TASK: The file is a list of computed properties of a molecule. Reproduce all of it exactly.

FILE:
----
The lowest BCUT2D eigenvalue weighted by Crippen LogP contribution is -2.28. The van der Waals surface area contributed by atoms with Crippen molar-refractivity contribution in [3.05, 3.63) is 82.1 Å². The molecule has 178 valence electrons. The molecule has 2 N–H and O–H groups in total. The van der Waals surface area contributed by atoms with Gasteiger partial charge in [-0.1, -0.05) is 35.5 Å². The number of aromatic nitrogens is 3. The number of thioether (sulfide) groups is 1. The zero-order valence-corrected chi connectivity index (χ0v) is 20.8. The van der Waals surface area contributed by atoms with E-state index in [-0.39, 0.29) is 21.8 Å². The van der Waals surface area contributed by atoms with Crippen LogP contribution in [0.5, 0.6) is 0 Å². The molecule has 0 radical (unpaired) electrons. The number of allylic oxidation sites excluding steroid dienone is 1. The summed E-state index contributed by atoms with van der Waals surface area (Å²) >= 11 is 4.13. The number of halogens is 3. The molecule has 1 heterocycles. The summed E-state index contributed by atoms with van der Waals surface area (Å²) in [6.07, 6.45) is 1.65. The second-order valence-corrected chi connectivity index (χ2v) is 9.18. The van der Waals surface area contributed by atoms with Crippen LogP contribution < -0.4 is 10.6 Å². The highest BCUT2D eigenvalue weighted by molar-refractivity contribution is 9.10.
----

The lowest BCUT2D eigenvalue weighted by Crippen LogP contribution is -2.28. The van der Waals surface area contributed by atoms with Crippen molar-refractivity contribution in [3.05, 3.63) is 82.1 Å². The molecule has 178 valence electrons. The molecule has 2 N–H and O–H groups in total. The van der Waals surface area contributed by atoms with Gasteiger partial charge in [-0.1, -0.05) is 35.5 Å². The number of aromatic nitrogens is 3. The number of thioether (sulfide) groups is 1. The zero-order valence-corrected chi connectivity index (χ0v) is 20.8. The van der Waals surface area contributed by atoms with E-state index in [-0.39, 0.29) is 21.8 Å². The van der Waals surface area contributed by atoms with Crippen LogP contribution in [0.5, 0.6) is 0 Å². The molecule has 0 radical (unpaired) electrons. The number of allylic oxidation sites excluding steroid dienone is 1. The summed E-state index contributed by atoms with van der Waals surface area (Å²) >= 11 is 4.13. The number of halogens is 3. The molecule has 1 heterocycles. The summed E-state index contributed by atoms with van der Waals surface area (Å²) in [6.07, 6.45) is 1.65. The second-order valence-corrected chi connectivity index (χ2v) is 9.18. The van der Waals surface area contributed by atoms with Crippen LogP contribution < -0.4 is 10.6 Å². The highest BCUT2D eigenvalue weighted by molar-refractivity contribution is 9.10.